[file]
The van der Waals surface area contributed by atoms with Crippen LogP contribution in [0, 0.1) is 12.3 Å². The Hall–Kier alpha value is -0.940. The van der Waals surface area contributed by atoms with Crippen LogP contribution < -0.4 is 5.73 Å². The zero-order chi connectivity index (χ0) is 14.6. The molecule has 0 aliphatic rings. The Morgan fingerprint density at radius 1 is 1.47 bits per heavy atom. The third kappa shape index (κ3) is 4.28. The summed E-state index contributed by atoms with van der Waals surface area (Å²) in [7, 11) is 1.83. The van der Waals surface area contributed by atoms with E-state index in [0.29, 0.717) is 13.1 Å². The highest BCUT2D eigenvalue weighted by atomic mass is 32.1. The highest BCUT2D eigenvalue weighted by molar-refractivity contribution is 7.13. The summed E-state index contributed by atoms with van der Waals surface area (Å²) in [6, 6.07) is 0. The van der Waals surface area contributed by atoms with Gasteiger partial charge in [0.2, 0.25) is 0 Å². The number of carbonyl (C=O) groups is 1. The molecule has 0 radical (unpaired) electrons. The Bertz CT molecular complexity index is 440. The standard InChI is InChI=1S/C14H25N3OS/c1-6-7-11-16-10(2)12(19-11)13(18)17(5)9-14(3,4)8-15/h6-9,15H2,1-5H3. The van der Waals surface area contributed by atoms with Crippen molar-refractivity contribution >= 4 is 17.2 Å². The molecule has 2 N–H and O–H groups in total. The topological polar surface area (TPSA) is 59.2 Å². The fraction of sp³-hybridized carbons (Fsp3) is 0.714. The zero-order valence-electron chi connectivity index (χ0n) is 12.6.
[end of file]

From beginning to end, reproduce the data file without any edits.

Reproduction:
The van der Waals surface area contributed by atoms with Crippen LogP contribution in [0, 0.1) is 12.3 Å². The Hall–Kier alpha value is -0.940. The van der Waals surface area contributed by atoms with Crippen LogP contribution < -0.4 is 5.73 Å². The zero-order chi connectivity index (χ0) is 14.6. The molecule has 0 aliphatic rings. The Morgan fingerprint density at radius 1 is 1.47 bits per heavy atom. The third kappa shape index (κ3) is 4.28. The summed E-state index contributed by atoms with van der Waals surface area (Å²) in [7, 11) is 1.83. The van der Waals surface area contributed by atoms with E-state index in [0.29, 0.717) is 13.1 Å². The highest BCUT2D eigenvalue weighted by atomic mass is 32.1. The highest BCUT2D eigenvalue weighted by molar-refractivity contribution is 7.13. The summed E-state index contributed by atoms with van der Waals surface area (Å²) in [6, 6.07) is 0. The van der Waals surface area contributed by atoms with Gasteiger partial charge in [0.2, 0.25) is 0 Å². The number of carbonyl (C=O) groups is 1. The molecule has 0 radical (unpaired) electrons. The Bertz CT molecular complexity index is 440. The standard InChI is InChI=1S/C14H25N3OS/c1-6-7-11-16-10(2)12(19-11)13(18)17(5)9-14(3,4)8-15/h6-9,15H2,1-5H3. The van der Waals surface area contributed by atoms with Crippen molar-refractivity contribution >= 4 is 17.2 Å². The molecule has 2 N–H and O–H groups in total. The topological polar surface area (TPSA) is 59.2 Å². The fraction of sp³-hybridized carbons (Fsp3) is 0.714. The zero-order valence-electron chi connectivity index (χ0n) is 12.6.